Toward the end of the twelfth century, Chan arrived in Japan and became “Zen.” The samurai warrior spirit was thriving in Japan, and the rigors of Zen practice were welcomed by the Japanese. There are two classes of Zen that arose in Japan. The first was called Rinzai and was brought back from China by the Japanese monk Eisai. Eisai's student Dogen brought the second class of Zen to Japanese shores from China. This school of Zen was called the Soto School. The two schools of Zen are covered in much greater detail in a later chapter.
Both schools of Zen emphasized the importance of seated meditation. Over many years, the Soto School became larger than the Rinzai School in Japan (today, it might be as much as three times as large), though both schools are still very prominent. The strictness of practice in the monasteries historically inhibited many people from practicing Zen. But as Zen headed west in the twentieth century, this would no longer be the case.
There was another Buddhist tradition to arise in Japan in the early thirteenth century. A Buddhist monk named Nichiren was the founder of this school, which came to bear his name. Nichiren studied the Lotus Sutra and 127 came to believe it was the embodiment of Truth. He believed that by reciting Namumyoho-renge-kyo (Glory to the Lotus Sutra) one could evoke all of the wisdom contained in its verses. The Nicheren School has proliferated into many subschools and remains popular today in Japan and the West, including an evangelical branch that seeks converts. Much like the Hare Krishnas, someone encouraging you to chant the mantra Namu-myoho-renge-kyo may approach you at an airport or on the street.
Japanese Pure Land
The Pure Land practice went from China to Japan and was practiced from the aristocracy to peasants. One important text, written by Ojoyoshu, “Birth in the Land of Purity,” helped to promote the popularity of these practices that emerged from the ninth to eleventh centuries
Honen's teachings created a paradigm shift for Buddhist practice, replacing the personal path of salvation with Amida, a universal savior who helped the faithful to reach his Pure Land. It was only in the Pure Land that one could achieve enlightenment. While initially suppressed, the Jodo School founded by Honen achieved great popularity and was the religion of the ruling class by the seventeenth century.
The Pure Land practices provided a “short-cut” through countless lifetimes to become a bodhisattva. It employs not only chanting but complex visualization of buddhas, bodhisattvas, and the Pure Land, especially Amitabha. In the text Visualizing the Buddha of Limitless Life Sutra, the story of Queen Vaidehi is presented. The Buddha gave her a vision visible in a golden ray of light emanating from his forehead. In this vision she saw all the celestial worlds and chose her wish to be reborn with Amitabha. Buddhist scholar Michael Willis shares a segment of this text: “You should think of the buddha of Limitless Life. Why? Because the Body of the buddha is the Body of the Universe and it is within the mind of all beings. Therefore when you think of that buddha your mind becomes the One who has the thirty-two Magnificent Figures and the eighty Virtues. It is the mind that is to become a buddha and it is the mind that is the buddha. The Ocean of Omniscient Wisdom of all buddhas grows up from the mind.”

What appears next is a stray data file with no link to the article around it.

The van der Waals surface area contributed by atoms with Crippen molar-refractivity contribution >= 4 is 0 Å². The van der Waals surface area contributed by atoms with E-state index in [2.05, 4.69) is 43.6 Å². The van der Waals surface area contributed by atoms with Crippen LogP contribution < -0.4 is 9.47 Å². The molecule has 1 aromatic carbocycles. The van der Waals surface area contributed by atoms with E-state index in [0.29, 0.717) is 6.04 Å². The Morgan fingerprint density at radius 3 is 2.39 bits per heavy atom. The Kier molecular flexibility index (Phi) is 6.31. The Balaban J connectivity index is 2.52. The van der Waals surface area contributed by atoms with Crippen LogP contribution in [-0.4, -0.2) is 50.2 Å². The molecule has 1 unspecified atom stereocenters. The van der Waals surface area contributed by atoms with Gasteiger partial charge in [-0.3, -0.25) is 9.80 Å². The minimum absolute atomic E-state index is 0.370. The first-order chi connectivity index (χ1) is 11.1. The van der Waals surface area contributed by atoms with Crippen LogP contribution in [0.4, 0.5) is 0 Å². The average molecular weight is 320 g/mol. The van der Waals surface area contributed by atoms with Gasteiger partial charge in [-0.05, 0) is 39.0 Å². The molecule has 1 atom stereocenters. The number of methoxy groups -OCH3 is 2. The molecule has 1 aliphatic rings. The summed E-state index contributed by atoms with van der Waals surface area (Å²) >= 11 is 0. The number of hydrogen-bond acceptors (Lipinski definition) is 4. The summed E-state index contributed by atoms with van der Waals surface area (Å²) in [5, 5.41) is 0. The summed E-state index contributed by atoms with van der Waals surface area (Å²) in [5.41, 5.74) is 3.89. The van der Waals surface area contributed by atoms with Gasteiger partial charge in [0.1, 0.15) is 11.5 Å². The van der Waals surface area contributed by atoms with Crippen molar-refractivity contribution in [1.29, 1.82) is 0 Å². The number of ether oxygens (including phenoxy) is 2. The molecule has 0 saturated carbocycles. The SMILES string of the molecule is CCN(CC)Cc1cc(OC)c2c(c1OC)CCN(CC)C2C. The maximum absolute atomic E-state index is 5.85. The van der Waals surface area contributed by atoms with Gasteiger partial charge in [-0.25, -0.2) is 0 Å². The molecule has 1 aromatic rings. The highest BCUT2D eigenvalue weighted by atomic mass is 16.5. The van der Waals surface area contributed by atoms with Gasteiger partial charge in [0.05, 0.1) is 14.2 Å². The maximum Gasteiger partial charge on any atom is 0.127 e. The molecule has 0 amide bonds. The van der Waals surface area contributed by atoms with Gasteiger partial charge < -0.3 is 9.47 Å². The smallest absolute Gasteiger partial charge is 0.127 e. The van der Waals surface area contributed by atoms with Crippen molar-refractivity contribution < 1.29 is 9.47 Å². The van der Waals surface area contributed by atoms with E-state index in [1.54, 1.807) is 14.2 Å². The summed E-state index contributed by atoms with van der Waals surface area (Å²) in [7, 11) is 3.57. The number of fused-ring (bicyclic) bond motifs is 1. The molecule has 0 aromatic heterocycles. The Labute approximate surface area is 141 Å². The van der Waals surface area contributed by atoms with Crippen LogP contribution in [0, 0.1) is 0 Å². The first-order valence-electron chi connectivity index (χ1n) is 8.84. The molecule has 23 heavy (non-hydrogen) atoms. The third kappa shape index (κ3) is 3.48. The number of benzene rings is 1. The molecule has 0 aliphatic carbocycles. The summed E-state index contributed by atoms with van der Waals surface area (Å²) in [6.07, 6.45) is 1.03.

What percentage of the world's population is Buddhist?
Today, it is estimated that approximately 6 percent of the world's population is Buddhist. Christianity weighs in with the largest percentage of adherents at 33 percent, and Islam comes in second at 18 percent. It is estimated there are 100 million followers of Theravada Buddhism worldwide; 500 million to 1 billion followers of Mahayana; and 10 to 20 million Tibetan Buddhists.
It is not clear whether belief in the Pure Land is taken literally or metaphorically as purified states of mind. For indigenous Chinese and Japanese, their relationship to Amitabha as savior is likely regarded as quite literal. In America, if you adopt these practices you have a choice. The Pure Land schools seem to move Buddhism from more of a rational psychology to a theistic, transcendent religion. The ease of these practices compared to arduous sitting meditation in Chan and Zen, and the promise (likely realized in bliss states as one chants the Amitabha mantras) of going to heaven increased its popularity in China and Japan. These practices resemble some of the Vedic practices that Siddhartha would have been familiar with in his search for the Way when he left the palace. Chanting the names of Shiva or Krishna, for example, was a common practice in pre-Buddhist India as it is today.